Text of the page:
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Last Updated: Monday, 24 October 2005, 21:58 GMT 22:58 UK
Funding for tropical disease work
Laboratory technician - generic
The university has received funding for five years
Scientists at Dundee University have been awarded £8.1m in funding for work on developing drugs which tackle tropical diseases.

The award has come from the Wellcome Trust and has been hailed as one of the largest of its kind.

Funding will be spread over the next five years across a team of six researchers in the university's School of Life Sciences.

The aim is to turn their discoveries into drugs ready for clinical trials.

This initiative aims to marry the best of drug industry practice with academic excellence
Prof Mike Ferguson
Dundee University

Experts have been asked to concentrate on diseases which affect millions of the world's poorest people and yet attract little or no interest from pharmaceutical companies.

They include diseases such as sleeping sickness, which is endemic in sub-Saharan Africa.

Existing drugs are no longer effective and can have serious side effects.

Hundreds of thousands of people die from such diseases each year but nobody knows the exact death toll due to a lack of medical reporting in underdeveloped countries.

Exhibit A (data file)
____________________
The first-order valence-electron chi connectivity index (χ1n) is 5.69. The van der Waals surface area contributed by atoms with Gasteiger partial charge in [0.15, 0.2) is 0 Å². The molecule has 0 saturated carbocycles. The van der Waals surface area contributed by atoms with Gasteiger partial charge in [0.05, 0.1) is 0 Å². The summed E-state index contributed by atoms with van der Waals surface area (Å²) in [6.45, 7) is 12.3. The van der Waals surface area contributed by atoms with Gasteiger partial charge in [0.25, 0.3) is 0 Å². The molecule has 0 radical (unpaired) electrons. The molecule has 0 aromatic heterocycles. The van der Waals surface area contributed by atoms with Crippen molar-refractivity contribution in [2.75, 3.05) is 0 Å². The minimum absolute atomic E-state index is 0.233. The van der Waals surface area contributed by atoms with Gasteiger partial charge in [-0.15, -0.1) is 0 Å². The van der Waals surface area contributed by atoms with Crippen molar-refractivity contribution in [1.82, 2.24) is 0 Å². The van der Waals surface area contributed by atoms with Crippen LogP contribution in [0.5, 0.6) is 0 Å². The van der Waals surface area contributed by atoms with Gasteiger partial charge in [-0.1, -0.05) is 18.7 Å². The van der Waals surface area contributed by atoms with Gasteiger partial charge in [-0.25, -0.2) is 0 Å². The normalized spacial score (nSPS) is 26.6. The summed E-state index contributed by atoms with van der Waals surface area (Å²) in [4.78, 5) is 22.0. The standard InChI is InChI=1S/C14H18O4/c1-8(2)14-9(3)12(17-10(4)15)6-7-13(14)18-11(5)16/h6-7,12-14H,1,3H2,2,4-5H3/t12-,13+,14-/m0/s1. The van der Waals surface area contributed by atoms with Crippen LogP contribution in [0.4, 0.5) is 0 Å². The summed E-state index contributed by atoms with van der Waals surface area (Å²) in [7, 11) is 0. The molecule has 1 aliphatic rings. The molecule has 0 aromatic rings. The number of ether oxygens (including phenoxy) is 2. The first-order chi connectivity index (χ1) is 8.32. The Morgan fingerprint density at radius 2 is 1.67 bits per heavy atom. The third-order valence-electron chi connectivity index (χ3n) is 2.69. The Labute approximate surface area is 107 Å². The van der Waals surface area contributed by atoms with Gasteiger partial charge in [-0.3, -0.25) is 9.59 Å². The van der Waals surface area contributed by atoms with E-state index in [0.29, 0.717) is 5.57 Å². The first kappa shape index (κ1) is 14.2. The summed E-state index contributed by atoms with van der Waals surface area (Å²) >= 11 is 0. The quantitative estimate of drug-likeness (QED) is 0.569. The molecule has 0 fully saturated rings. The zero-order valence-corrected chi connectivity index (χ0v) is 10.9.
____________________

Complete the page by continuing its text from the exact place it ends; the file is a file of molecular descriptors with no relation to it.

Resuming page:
Members of the Dundee research team last year discovered a 'drug target' common to three parasitic diseases rife in the developing world.

They looked at parasites causing sleeping sickness, Chagas disease and leishmaniasis.

The parasite diseases
Sleeping sickness is spread by the tsetse fly
Chagas disease is spread by bites from beetle-like bugs
Leishmaniasis is spread through bites from sand flies

The Drugs for Neglected Diseases Initiative (DNDI), which is part of Médecins Sans Frontières, at the time described the breakthrough as "important."

Team leader Professor Alan Fairlamb, on receiving the new multi-million pound funding, said: "Sleeping sickness is endemic in sub-Saharan Africa and is fatal if not treated.

"Chagas' disease is a silent killer. Patients are often unaware of being infected. The existing drugs are toxic and only cure some patients in the early stages of infection.

"The leishmaniases are a set of diseases ranging from nasty skin infections to grossly disfiguring infections that eat away the nose and mouth, or to fatal infection."

Colleague Prof Mike Ferguson said: "This initiative aims to marry the best of drug industry practice with academic excellence in a university environment."




SEE ALSO:
Drug hope for neglected disease
09 Oct 04 |  Health
£1.5m for sleeping sickness cure
09 Dec 03 |  Scotland


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